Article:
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Monthly Archives: December 2017

As Christmas and the end of the year draw nigh, so does your weekly dose of design related goodness collected from all around the web-o-sphere. Will Santa grant your wish with a Monday Load of Links next Monday? Leave out a glass of milk and a Scotch Finger Biscuit next Sunday eve and see!

Michael Carney has been consistently maintaining the visual image of the band The Black Keys (as well as some other cool performers like Randy Newman!) over multiple releases. This is a great interview with him on his work and working within the music industry. If you haven’t guessed, I’m a big fan.

Those crazy Russians during the Soviet era sure did like to make a statement in regards to what we would consider the most utilitarian of public spaces. Check out these oddball bus stops from that time photographed by Christopher Herwig.

Personal Style vis client expectations is the slippery slope most of us working designers navigate on a working week basis. These three art directors talk on how they handle the balancing act.

A lot of us grew up poring over the typographic experiments of The Face magazine, Raygun and Not Only Black and White magazine if you live downunder. I’m not sure those rule-breaking days of contemporary magazine design are of much concern to the average consumer these days as we would like to imagine, but maybe a more subtle approach to typography is winning readers over?

Did you make an impact on design in 2017? If your name’s not on this list, then, obviously, you must try harder!

Design thinking as an STD, nice.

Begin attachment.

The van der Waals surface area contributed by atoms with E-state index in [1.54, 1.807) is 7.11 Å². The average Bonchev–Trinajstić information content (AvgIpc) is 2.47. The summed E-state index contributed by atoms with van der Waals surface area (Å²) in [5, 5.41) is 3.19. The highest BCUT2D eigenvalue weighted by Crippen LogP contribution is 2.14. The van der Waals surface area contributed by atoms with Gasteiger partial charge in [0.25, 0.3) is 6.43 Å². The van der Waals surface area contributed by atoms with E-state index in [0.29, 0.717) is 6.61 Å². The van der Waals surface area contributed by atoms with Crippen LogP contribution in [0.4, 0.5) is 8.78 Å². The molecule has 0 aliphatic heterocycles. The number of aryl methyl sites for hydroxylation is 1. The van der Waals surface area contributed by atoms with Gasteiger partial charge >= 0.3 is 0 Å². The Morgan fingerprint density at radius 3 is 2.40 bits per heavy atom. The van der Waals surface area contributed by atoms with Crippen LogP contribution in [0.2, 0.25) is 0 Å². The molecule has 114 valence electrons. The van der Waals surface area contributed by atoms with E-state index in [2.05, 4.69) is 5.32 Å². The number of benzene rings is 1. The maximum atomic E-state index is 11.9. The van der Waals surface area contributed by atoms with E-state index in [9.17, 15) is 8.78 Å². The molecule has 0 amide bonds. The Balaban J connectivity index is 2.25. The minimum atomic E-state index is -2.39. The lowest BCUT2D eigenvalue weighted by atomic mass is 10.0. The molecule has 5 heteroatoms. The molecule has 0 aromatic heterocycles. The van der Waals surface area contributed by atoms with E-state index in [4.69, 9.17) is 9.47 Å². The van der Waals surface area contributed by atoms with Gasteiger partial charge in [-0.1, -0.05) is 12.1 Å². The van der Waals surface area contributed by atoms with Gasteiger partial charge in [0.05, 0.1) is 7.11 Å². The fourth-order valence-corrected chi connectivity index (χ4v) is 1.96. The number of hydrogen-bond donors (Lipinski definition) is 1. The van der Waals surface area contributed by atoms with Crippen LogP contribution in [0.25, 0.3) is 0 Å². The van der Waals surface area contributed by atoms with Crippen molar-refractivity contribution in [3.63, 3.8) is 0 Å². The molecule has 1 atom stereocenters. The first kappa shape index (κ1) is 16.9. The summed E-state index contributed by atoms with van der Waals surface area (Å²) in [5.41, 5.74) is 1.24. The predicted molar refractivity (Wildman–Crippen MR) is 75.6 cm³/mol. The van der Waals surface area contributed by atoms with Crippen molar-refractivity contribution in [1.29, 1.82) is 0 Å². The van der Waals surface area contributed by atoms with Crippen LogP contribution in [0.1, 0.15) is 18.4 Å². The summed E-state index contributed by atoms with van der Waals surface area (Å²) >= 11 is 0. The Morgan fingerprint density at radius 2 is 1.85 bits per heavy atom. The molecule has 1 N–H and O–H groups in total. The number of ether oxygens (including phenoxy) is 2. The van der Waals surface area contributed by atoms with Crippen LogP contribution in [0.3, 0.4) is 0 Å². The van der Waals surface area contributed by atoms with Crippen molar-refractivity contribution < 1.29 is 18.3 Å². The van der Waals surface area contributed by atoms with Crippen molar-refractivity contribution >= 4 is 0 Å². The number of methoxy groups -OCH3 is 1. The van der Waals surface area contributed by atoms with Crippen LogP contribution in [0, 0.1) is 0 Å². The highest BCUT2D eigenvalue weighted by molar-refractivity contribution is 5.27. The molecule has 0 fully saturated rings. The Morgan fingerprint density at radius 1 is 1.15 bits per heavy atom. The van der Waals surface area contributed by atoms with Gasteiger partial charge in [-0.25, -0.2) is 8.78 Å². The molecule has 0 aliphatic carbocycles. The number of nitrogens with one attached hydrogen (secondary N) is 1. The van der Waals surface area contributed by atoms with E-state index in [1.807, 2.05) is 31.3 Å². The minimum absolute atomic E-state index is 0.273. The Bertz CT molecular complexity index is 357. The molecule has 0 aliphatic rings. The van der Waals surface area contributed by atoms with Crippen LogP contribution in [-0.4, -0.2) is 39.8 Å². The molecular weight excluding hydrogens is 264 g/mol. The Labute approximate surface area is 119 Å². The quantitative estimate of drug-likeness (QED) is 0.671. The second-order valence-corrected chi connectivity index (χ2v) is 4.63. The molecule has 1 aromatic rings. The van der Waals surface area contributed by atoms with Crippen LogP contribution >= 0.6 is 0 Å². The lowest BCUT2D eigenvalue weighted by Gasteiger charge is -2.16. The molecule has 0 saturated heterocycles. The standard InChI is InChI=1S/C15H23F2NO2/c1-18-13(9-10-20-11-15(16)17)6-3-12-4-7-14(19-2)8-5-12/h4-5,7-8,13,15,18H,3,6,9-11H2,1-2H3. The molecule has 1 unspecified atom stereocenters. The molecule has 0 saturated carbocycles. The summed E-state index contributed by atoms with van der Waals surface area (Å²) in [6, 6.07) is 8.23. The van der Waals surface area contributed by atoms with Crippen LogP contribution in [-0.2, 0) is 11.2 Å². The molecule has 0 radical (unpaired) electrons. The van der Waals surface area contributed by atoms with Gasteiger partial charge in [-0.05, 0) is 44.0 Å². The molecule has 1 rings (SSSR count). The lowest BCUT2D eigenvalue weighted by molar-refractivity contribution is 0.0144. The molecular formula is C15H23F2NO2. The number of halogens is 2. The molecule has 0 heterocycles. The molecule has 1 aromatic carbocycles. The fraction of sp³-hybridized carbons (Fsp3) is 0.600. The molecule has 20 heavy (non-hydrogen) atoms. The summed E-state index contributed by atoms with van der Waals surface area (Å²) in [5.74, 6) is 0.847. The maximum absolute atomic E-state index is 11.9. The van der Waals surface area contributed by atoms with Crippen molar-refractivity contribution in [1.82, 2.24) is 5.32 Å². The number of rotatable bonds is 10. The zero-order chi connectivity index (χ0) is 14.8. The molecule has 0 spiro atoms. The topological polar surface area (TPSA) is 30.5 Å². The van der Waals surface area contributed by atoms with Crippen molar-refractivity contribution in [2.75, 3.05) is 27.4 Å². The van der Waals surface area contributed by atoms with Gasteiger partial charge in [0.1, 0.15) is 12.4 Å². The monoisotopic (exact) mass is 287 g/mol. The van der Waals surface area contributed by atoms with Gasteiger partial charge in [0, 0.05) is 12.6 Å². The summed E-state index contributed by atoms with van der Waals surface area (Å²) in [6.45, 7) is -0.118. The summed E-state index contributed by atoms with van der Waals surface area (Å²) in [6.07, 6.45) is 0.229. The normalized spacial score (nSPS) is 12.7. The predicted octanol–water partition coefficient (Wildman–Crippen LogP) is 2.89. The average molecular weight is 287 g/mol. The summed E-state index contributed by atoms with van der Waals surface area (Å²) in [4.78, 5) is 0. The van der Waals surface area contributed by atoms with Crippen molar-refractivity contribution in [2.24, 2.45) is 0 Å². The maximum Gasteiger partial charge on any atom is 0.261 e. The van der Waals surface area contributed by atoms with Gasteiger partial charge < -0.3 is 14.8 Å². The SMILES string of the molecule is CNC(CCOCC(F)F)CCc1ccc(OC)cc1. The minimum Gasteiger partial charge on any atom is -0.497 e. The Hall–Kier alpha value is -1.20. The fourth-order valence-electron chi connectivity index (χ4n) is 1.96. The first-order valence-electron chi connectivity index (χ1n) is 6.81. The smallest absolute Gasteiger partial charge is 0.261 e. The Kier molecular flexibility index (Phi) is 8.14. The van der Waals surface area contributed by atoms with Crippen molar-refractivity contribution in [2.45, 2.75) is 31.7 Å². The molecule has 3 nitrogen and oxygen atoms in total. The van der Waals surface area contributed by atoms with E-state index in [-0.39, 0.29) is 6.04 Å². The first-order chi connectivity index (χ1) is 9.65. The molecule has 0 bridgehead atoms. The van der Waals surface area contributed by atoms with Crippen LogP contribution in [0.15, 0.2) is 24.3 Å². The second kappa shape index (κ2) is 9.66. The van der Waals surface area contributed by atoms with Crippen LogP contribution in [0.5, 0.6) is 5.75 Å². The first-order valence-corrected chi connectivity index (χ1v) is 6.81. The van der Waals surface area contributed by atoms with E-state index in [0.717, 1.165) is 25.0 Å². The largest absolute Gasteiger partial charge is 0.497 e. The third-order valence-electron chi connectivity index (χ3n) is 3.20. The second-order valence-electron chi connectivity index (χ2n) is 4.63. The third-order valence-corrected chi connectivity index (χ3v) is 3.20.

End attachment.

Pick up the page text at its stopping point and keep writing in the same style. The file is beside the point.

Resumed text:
The Casual Optimist is my church this time of year as I worship at the altar of the most notable book covers of 2017.

And speaking of great book design, there’s still time to enter The Australian Book Design Awards if you’ve created any noteworthy tomes of your own in the past year (you have until December 22 to enter).

Rules for working in a studio, actually pretty good rules for working anywhere.

Is design enough to change the world? We’ll get right onto it after rock ‘n roll does I guess.

Back after a short vacation to Melbourne to see Sir Paul McCartney in concert. A large load of design related links to start of the working week (obligatory cat video back next week!)

Not my sort of music, but the Wu Tang Clan have certainly paid a lot of attention to their visual image over the years.

I’ve sometimes thought of starting my own Kickstarter project over the years )I’ve certainly funded my fair share of them), here’s some tips on funding your own Kickstarter campaign.

The Smudge reminds me of the type of publications produced by the British underground press in the 1960s. I’ve just purchased a couple of back issues and I’m really looking forward to reading them.

Speaking of the British underground press of the 1960s, this new book purports to include the cover of every British underground paper that launched in the sixties. I may have to purchase my own copy when finances allow after the Christmas season.

With each issue based around a single object, MacGuffin magazine is a platform for fans of inspiring, personal, unexpected, highly familiar or utterly disregarded things. It’s a beautifully designed magazine and weighing in at a hefty 220 pages, a thorough read. The latest issues is on ‘sinks’.

Looking to donate some money in this season of giving? Women Who Code and Design That Matters may be a good place to park some cash if you are in a charitable mood.

The Time person(s) of the year are the silence breakers. Thank God it’s not D2S.

Would you kill to work at one of these companies? (I might come close if Adult Swim offered). Interesting that The New York Times is one of the choices too.

Designer Dave Sedgwick discusses how to push a brief.

I’ve been known to take a Skillshare class or two. This one on The Art of the Story: Creating Visual Narratives by Debbie Millman looks fantastic (it features Paul Sahre as an added bonus!)

Legendary logo designer Ivan Chermayeff has died.

I really like these ceramic and porcelain ghosts.

What did graphic design look like in the medieval period? A question that I’m sure has been on all our minds at one point.

Lots of people reflecting on 2017 online at the moment. This is a pretty good list of what one person learned throughout the year.

Ultraviolet is the Pantone colour of the year.